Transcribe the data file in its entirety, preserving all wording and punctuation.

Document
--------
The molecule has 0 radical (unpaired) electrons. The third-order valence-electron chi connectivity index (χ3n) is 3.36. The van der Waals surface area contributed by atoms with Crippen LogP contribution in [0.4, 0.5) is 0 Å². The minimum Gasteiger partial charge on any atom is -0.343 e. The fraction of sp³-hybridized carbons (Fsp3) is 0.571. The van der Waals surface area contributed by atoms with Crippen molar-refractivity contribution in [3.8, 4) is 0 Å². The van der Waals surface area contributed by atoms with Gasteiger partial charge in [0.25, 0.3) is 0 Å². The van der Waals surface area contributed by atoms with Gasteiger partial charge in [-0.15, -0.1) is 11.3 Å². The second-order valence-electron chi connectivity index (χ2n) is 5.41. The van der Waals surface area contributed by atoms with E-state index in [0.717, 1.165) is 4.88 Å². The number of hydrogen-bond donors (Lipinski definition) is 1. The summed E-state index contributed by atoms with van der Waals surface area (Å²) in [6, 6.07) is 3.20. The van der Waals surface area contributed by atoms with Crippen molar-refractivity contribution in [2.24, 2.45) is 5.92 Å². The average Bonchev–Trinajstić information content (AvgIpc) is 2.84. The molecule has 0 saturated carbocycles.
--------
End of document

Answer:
The molecule has 0 radical (unpaired) electrons. The third-order valence-electron chi connectivity index (χ3n) is 3.36. The van der Waals surface area contributed by atoms with Crippen LogP contribution in [0.4, 0.5) is 0 Å². The minimum Gasteiger partial charge on any atom is -0.343 e. The fraction of sp³-hybridized carbons (Fsp3) is 0.571. The van der Waals surface area contributed by atoms with Crippen molar-refractivity contribution in [3.8, 4) is 0 Å². The van der Waals surface area contributed by atoms with Gasteiger partial charge in [0.25, 0.3) is 0 Å². The van der Waals surface area contributed by atoms with Gasteiger partial charge in [-0.15, -0.1) is 11.3 Å². The second-order valence-electron chi connectivity index (χ2n) is 5.41. The van der Waals surface area contributed by atoms with E-state index in [0.717, 1.165) is 4.88 Å². The number of hydrogen-bond donors (Lipinski definition) is 1. The summed E-state index contributed by atoms with van der Waals surface area (Å²) in [6, 6.07) is 3.20. The van der Waals surface area contributed by atoms with Crippen molar-refractivity contribution in [2.24, 2.45) is 5.92 Å². The average Bonchev–Trinajstić information content (AvgIpc) is 2.84. The molecule has 0 saturated carbocycles.